New California Traffic Laws That Might Affect You​

Everyone... get ready. There are a number of new laws that went into effect on January 1, 2020 for California drivers.

Starting October 1, 2020, the U.S. Department of Homeland Security will require a valid passport or other federally approved document, like a REAL ID driver license or identification card, to board flights within the United States and access secure federal facilities and military bases.  A valid passport will continued to be required for foreign travel.

We know the DMV calendar is booked.  This new law makes it illegal to sell or offer to sell a DMV appointment.

This law repeals the court’s authority to order the DMV to revoke, suspend, restrict or delay the issuance of a driver license for a person convicted of a non-driving offense including offenses relating to vandalism, controlled substance or alcohol use (possession, or related conduct), firearm use, or soliciting/engaging in prostitution or specified lewd or dissolute conduct, if the violation was committed within 1,000 feet of a private residence and with the use of a vehicle.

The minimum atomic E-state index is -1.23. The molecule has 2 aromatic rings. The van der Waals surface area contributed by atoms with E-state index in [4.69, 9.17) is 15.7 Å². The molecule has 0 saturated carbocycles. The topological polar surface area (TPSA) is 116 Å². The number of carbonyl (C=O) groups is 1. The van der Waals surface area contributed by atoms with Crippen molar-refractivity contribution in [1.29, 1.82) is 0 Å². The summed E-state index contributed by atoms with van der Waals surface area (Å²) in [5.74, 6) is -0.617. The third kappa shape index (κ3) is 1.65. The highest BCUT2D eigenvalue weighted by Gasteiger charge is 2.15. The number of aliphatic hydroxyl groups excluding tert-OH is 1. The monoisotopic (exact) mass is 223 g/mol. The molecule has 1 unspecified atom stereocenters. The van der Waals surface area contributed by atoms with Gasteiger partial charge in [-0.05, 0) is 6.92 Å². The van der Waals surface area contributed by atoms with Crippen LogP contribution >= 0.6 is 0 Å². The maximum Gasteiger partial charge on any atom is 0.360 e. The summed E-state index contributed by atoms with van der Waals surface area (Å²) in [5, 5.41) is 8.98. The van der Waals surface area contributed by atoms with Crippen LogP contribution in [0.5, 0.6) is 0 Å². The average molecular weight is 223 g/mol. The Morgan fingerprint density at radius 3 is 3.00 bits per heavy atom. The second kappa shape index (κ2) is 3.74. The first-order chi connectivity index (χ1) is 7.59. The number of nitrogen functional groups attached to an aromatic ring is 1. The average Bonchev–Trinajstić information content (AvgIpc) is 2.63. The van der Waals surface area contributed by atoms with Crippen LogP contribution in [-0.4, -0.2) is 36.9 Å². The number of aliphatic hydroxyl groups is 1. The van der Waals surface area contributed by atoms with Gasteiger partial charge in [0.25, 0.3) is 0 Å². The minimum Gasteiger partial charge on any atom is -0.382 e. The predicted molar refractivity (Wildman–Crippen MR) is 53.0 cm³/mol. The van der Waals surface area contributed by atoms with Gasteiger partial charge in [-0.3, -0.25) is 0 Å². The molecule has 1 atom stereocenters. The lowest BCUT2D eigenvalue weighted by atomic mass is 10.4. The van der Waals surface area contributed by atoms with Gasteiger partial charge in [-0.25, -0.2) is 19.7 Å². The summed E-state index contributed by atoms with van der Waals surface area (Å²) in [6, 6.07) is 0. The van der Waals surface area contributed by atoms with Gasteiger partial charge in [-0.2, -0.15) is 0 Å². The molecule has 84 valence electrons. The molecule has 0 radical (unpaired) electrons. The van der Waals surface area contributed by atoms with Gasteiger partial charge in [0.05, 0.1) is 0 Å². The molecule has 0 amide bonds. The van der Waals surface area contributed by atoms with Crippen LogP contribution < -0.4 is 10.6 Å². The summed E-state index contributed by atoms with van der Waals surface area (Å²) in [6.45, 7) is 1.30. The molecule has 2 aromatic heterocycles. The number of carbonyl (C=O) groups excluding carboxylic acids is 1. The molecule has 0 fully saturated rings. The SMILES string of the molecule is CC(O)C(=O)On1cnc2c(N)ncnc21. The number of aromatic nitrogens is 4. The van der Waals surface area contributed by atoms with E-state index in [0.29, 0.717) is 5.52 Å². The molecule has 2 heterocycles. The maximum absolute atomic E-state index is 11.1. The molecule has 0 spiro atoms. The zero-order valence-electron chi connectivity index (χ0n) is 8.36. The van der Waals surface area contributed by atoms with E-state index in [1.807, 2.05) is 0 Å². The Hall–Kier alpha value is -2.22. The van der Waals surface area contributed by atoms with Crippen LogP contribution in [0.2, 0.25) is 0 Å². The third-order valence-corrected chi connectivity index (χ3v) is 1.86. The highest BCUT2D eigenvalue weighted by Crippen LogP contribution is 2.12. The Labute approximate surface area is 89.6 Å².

This law requires drivers to pull into an adjacent lane when approaching or passing a waste collection vehicle with amber lights flashing. If that is not possible, the driver must slow to “a safe and reasonable speed”.

Removes motorized scooters from the list of vehicles requiring a Class M2 driver license or permit, thus allowing a person with a valid driver license or permit of any class to operate a motorized scooter.  A motorized scooter is defined as follows: “a 2-wheeled device that has handlebars, has a floorboard that is designed to be stood upon when riding, and is powered by an electric motor or by a source other than electric power”.

Certain vehicles with white or green clean air vehicles stickers can receive an updated sticker valid through January 1, 2024.  To qualify, the vehicle must have a new owner who has an income that is 80% or less than the statewide median income.

This new law extends the validity of a driver license for a person in the United States Foreign Service or their spouse for the period of their service and up to 30 days following their return to California.  

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